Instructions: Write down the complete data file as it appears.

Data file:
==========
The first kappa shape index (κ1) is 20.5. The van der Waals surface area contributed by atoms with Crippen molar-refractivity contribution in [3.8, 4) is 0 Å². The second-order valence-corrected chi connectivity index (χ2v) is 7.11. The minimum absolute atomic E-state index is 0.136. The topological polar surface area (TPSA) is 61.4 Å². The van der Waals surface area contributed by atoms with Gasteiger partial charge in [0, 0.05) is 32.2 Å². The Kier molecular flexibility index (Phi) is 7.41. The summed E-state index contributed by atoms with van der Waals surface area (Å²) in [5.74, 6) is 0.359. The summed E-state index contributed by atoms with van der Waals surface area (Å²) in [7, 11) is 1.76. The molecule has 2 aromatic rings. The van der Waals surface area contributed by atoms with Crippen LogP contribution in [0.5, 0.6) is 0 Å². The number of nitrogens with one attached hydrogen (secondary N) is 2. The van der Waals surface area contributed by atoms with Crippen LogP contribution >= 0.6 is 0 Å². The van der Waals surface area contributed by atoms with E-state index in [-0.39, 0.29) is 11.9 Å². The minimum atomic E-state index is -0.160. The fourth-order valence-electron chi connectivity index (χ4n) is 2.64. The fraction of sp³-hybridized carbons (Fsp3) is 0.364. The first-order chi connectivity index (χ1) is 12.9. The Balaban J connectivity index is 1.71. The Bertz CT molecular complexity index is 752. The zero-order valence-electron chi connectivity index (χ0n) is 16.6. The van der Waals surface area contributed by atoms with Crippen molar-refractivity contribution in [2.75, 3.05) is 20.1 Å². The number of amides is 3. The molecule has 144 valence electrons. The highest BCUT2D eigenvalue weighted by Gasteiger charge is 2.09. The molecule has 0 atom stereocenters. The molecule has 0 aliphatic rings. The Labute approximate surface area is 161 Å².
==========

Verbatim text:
The first kappa shape index (κ1) is 20.5. The van der Waals surface area contributed by atoms with Crippen molar-refractivity contribution in [3.8, 4) is 0 Å². The second-order valence-corrected chi connectivity index (χ2v) is 7.11. The minimum absolute atomic E-state index is 0.136. The topological polar surface area (TPSA) is 61.4 Å². The van der Waals surface area contributed by atoms with Gasteiger partial charge in [0, 0.05) is 32.2 Å². The Kier molecular flexibility index (Phi) is 7.41. The summed E-state index contributed by atoms with van der Waals surface area (Å²) in [5.74, 6) is 0.359. The summed E-state index contributed by atoms with van der Waals surface area (Å²) in [7, 11) is 1.76. The molecule has 2 aromatic rings. The van der Waals surface area contributed by atoms with Crippen LogP contribution in [0.5, 0.6) is 0 Å². The number of nitrogens with one attached hydrogen (secondary N) is 2. The van der Waals surface area contributed by atoms with Crippen LogP contribution >= 0.6 is 0 Å². The van der Waals surface area contributed by atoms with E-state index in [-0.39, 0.29) is 11.9 Å². The minimum atomic E-state index is -0.160. The fourth-order valence-electron chi connectivity index (χ4n) is 2.64. The fraction of sp³-hybridized carbons (Fsp3) is 0.364. The first-order chi connectivity index (χ1) is 12.9. The Balaban J connectivity index is 1.71. The Bertz CT molecular complexity index is 752. The zero-order valence-electron chi connectivity index (χ0n) is 16.6. The van der Waals surface area contributed by atoms with Crippen molar-refractivity contribution in [2.75, 3.05) is 20.1 Å². The number of amides is 3. The molecule has 144 valence electrons. The highest BCUT2D eigenvalue weighted by Gasteiger charge is 2.09. The molecule has 0 atom stereocenters. The molecule has 0 aliphatic rings. The Labute approximate surface area is 161 Å².